The opinion of an author, character, or sometimes both, can be expressed in the tone of a written piece. It’s a little tricky because sometimes readers might interpret a character’s opinion as reflective of the author. If the character happens to be rather unlikeable, this can have unfortunate consequences. If this happens, about all the writer can do is shrug and move on, secure in the knowledge of his own integrity and the realization that no matter what is written, someone, somewhere will take exception to it.  

In speaking, we use our tone of voice often combined with facial expressions to convey more than just the words. Consider the word ‘really’ spoken with the accent of the first syllable, a widening of the eyes and a bit of smile to convey appreciation and possibly excitement over something unexpected. Alternatively the same word spoken flatly with little or no expression suggests disinterest and spoken in a sort of drawl with an arched eyebrow or possibly hurriedly along with a small increase in volume and pitch conveys mild to considerable skepticism.

Similar techniques can be used in writing. Words like ‘shouted’, ‘bellowed’, and ‘roared’ produce the impression of anger to the point of rage in a character. We might expect some violent action to follow.

Making use of tone is one method by which authors can emphasize showing over telling. I’m not quite as fanatical as some, but I think it improves a work to have more feelings and ideas demonstrated then merely noted. For example I would prefer He looked at me like someone just realizing he’d stepped in something unpleasant over He looked at me with contempt. Both convey the same idea but the former is a little more dramatic.

Tone can be conveyed in a number of ways. A careful choice of words is one. A second is sentence structure. Making use of devices such as similes and metaphors helps and even punctuation may assist. Although exclamation marks are frowned upon by some, and certainly overused on occasion, they can make a point. ‘Stop!’ he commanded very concisely expresses the determination of the speaker.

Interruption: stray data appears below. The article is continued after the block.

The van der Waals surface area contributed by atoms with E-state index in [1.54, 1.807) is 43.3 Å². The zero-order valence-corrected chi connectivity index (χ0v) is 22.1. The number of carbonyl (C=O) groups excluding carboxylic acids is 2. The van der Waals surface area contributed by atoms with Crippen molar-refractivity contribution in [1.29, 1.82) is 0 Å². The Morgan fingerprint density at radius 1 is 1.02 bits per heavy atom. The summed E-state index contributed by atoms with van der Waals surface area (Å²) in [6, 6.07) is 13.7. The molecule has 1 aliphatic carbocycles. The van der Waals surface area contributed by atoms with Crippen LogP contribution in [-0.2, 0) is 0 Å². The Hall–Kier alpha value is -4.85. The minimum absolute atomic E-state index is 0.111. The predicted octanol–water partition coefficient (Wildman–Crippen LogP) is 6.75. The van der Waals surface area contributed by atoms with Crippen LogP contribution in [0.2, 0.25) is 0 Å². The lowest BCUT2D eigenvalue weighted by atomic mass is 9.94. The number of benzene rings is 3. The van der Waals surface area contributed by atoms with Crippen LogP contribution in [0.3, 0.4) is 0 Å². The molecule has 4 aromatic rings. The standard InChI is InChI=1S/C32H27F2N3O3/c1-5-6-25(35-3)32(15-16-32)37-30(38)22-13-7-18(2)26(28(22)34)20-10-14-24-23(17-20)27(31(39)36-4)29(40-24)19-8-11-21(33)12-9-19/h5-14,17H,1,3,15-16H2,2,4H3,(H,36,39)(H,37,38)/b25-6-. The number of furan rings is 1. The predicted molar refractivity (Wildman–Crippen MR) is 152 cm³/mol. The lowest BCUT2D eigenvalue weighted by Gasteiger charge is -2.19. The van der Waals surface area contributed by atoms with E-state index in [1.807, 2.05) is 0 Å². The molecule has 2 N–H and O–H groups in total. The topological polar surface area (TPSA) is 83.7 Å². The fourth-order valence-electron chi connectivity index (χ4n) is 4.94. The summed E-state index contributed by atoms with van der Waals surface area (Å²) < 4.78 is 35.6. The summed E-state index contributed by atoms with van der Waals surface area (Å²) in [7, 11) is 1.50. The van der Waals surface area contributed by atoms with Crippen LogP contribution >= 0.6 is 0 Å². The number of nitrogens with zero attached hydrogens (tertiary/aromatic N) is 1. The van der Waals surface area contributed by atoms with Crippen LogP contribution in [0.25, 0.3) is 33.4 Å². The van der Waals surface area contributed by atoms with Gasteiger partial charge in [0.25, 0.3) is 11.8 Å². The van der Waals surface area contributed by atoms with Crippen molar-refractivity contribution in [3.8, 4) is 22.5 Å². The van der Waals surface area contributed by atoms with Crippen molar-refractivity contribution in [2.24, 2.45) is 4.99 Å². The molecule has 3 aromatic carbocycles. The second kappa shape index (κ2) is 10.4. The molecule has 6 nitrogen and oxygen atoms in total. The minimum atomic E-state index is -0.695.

Vocabulary and sentence structure can provide alterations in tone. For example run-on sentences are frowned upon as any English teacher will tell you, but their use can slow the pace and convey a feeling of detachment. Although not common in modern literature, this technique was quite common in the past. You can open a book by just about any classical author at almost any page and paragraph and observe how it’s used.


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The following is an example from Jane Eyre: In the clear embers I was tracing a view, not unlike a picture I remembered to have seen of the castle of Heidelberg, on the Rhine, when Mrs. Fairfax came in, breaking up by her entrance the fiery mosaic I had been piercing together, and scattering too some heavy unwelcome thoughts that were beginning to throng on my solitude.

Here the tone is one of reflection and some annoyance at its disruption. It could have been written as three or possibly four sentences, but by running things together the author not only emulates the feelings of her character but adds a sense of gentility to the work. The latter is quite common among nineteenth century literary works.

Tone can assist in conveying many emotions and a large number of closely related ideas. Feelings of joy, regret and envy are a few of these. In addition inspiration, anticipation, derision and irony, although not exactly emotions, can be conveyed quite readily by tone.

For example: ‘Well,’ he said pressing his fingertips together and arching one eyebrow, ‘it seems you’ve accomplished your grand work, however abstruse and insignificant it may be.’ This illustrates a combination of derision and irony in which the speaker places himself on a plane well above the second character. It is quick, cutting, and to the point.

Short, clipped, sentences are useful for conveying an aggressive tone. ‘I don’t care what happened. Shove off!’ he shouted. By extending the length of the sentence and softening the words, the same idea can be expressed in a tone which is still assertive bur far less direct and aggressive. ‘Well it’s certainly unfortunate and I can see it’s well out of your control; but regardless of the circumstances, I can’t satisfy your request.’ It’s possible to soften it still further. ‘I understand your misfortune, but I’m afraid it will be necessary for you to start again and make the necessary corrections before I can do what you wish.’ Here the tone is not only non-aggressive but helpful as well.

Since both characters and authors always have some sort of opinion on what is transpiring in a story, tone is the means for conveying it. All literature uses tone, the trick is to convey to the reader those attitudes you want conveyed so as to prevent misunderstanding and possible confusion.



This guest post was contributed by Doug Lewars. Doug is not necessarily over the hill but he’s certainly approaching the summit. He enjoys writing, reading, fishing and sweets of all sorts. He has published fifteen books on